On the face of it, Christophe Hedges has started a fight that he’s going to lose. But in a way, he’s already won.
Last month, Hedges helped launch a digital manifesto – ScoRevolution – aimed at bringing down the 100-point wine-rating scale. As the Manifesto states, “The 100-point rating system is a clumsy and useless tool for examining wine. If wine is, as we believe, a subjective, subtle, and experiential thing, then by nature it is unquantifiable. Wine scores are merely a static symbol… and thus completely ineffective when applied to a dynamic, evolving, and multifaceted produce.”
Clumsy. Useless. Completely ineffective. Add such strong language to the fact that Hedges secured the support of some of wine’s biggest names — including importer Kermit Lynch, Randall Grahm of Bonny Doon Vineyard, and Rajat Parr of the Michael Mina restaurant group – and it’s not surprising that his effort has the entire wine world abuzz.
Many writers have issued their support. Eric Noreen from Terroirists.net has endorsed it, because “the 100 point system… has long over-stayed its welcome.” W. R. Tish “signed the manifesto to support the concept.” Jeff Siegel, similarly, is happy about the “recent assault on scores.”
Problem is, these writers — and the Manifesto — ignore very real benefits of the 100-point system. Sure, the system is flawed. But as Jon Bonné explained in a qualified defense, “It’s also emerged as perhaps the most effective tool to have spoken to a lot of consumers in the past three decades.”
The best defense of the scale came from Josh Wade of Drink Nectar.
Wade begins by arguing that wine scores have made wine better. He’s right. Had Robert Parker never taken a Consumer Reports approach to wine criticism, a much higher percentage of bottles would be flawed — and plenty of producers would still be getting away with making crappy wine.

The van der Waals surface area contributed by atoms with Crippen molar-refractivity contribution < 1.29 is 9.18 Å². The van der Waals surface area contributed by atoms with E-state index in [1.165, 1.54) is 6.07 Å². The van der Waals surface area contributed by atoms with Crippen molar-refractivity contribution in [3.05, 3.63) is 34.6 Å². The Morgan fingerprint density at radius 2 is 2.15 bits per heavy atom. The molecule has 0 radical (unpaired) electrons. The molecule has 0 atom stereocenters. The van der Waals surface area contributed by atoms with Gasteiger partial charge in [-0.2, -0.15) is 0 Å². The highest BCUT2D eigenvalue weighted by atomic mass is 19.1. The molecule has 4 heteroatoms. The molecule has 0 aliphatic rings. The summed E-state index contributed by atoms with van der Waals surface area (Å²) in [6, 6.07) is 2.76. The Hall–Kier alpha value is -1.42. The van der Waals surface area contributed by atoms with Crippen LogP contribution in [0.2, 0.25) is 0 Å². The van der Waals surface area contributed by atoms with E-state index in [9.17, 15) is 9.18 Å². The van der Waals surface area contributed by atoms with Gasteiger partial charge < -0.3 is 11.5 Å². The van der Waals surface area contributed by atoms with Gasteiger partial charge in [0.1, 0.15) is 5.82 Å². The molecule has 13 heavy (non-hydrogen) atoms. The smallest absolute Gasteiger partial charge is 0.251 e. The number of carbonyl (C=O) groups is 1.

Wade also argues that “wine scores act as a guide.” Again, he’s right. Think of movie reviews and restaurant criticism. When there are 20 movies playing at a Cineplex — or hundreds of restaurants to choose from — the advice of a trusted and reliable critic helps direct consumers.
Wine is the same. Whether it’s a four-star system, a 5-cork scale, or the infamous 100-point system, scores help steer consumer choice.
As Mike Veseth once explained, when discussing that the average upscale supermarket stocks 1500 or more wine selections, “Wine is the largest choice space in the modern grocery store, ten times richer in terms of the number of options than the #2 area (breakfast cereals) and much more complex.”
As Veseth continued, “Wine buyers have never had it better in terms of the number of choices available from around the world. And we’ve never had it worse regarding the possibility of confusion and the pressure to find our perfect wine. It’s the Age of Anxiety for wine.”
Scores help make sense of it all.
Finally, Wade contends that “wine ratings aren’t going anywhere,” so we should “deal with it.” Again, Wade is right. W. Blake Gray explained it best. Even if you “use some sort of blackmail and get Parker and Spectator and Wine Enthusiast and Wine & Spirits to stop rating wines on the 100-point scale,” someone else will continue using it — and that person will “instantly be the world’s most important wine critic.”
I laid out most of these arguments in a phone conversation with Hedges — but he wouldn’t admit defeat.